The Farms Together rubric delineates how bids will be evaluated and prioritized. By assigning numeric value to sourcing criteria, Farms Together seeks to create market opportunities for agricultural producers as well as aggregating businesses who have been subject to discrimination and exclusion on the basis of race, color, national origin, age, disability, and, where applicable, sex, marital status, familial status, parental status, religion, sexual orientation, genetic information, political beliefs, reprisal, or because all or a part of an individual’s income is derived from any public assistance program. While purchasing from these producers and aggregators is not a requirement, it is a priority, and therefore they are referred to as “priority” throughout this solicitation. View the full grading rubric here.


Can’t find your answer below? Scroll down for a recorded focus group where we discuss the program further. Or simply direct your questions to

A: The goal of this project is to directly support socially disadvantaged and BIPOC growers in particular. We are requiring that vendors provide a list of their farmers with demographic information. We are trusting vendors to be forthcoming and honest in providing this information. However, accountability will be an ongoing responsibility of Farms Together administrators. In the farm supplier list required we will be requiring contact information of farms and as part of the reimbursement process, vendors must provide payment receipts or invoices to paid farmers. If we find reason to be concerned about the falsified identification of farms or the underutilization of farms provided in the vendor application, vendors may be barred from future contracts. Further, Farms Together will continue to be transparent about our accountability processes and decision-making.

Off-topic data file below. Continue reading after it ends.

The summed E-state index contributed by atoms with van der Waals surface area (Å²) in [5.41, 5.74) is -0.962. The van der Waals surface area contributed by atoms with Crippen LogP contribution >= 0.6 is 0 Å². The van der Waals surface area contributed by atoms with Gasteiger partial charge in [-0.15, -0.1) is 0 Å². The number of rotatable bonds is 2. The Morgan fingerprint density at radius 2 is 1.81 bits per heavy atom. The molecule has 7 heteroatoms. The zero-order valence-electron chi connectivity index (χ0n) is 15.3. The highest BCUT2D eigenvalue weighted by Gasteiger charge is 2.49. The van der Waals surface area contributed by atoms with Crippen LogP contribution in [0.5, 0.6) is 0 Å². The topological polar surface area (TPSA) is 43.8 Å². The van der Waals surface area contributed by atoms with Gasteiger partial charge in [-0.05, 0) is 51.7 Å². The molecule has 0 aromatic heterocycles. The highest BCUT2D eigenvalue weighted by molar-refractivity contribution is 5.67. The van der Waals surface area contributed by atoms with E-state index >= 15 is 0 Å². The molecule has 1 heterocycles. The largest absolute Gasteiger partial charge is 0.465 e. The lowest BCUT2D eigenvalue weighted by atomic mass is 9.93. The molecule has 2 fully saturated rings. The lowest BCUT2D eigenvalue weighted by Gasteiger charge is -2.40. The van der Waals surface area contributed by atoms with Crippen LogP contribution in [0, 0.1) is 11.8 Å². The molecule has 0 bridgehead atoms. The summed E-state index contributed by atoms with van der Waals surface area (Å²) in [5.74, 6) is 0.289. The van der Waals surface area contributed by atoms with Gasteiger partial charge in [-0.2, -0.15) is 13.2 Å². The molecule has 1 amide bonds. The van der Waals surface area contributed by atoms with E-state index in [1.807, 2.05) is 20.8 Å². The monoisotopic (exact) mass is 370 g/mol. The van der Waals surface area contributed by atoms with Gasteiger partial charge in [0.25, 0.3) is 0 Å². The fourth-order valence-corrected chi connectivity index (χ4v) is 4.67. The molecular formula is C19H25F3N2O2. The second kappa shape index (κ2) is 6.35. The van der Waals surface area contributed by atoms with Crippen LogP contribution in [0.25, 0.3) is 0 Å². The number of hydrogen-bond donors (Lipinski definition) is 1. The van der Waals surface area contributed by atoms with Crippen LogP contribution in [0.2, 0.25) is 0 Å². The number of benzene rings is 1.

A: Contracted vendors will be required to submit farmer payment receipts as conditional for reimbursement. These receipts will be cross-referenced against the provided farmer list. We understand that sourcing is a fluid process and a proposed supplier list may change over a contract period. We expect a “best-effort” to source fairly and productively across all the farms provided in your farmer list, but anticipate changes as the project is underway. At the contract’s end, Farms Together administrators will review the farmer payment information against the farmer list and assess whether the mission was fulfilled. If there are concerns about vendor fulfillment of intended mission, vendor may be barred from future contracts at the discretion of network administrators.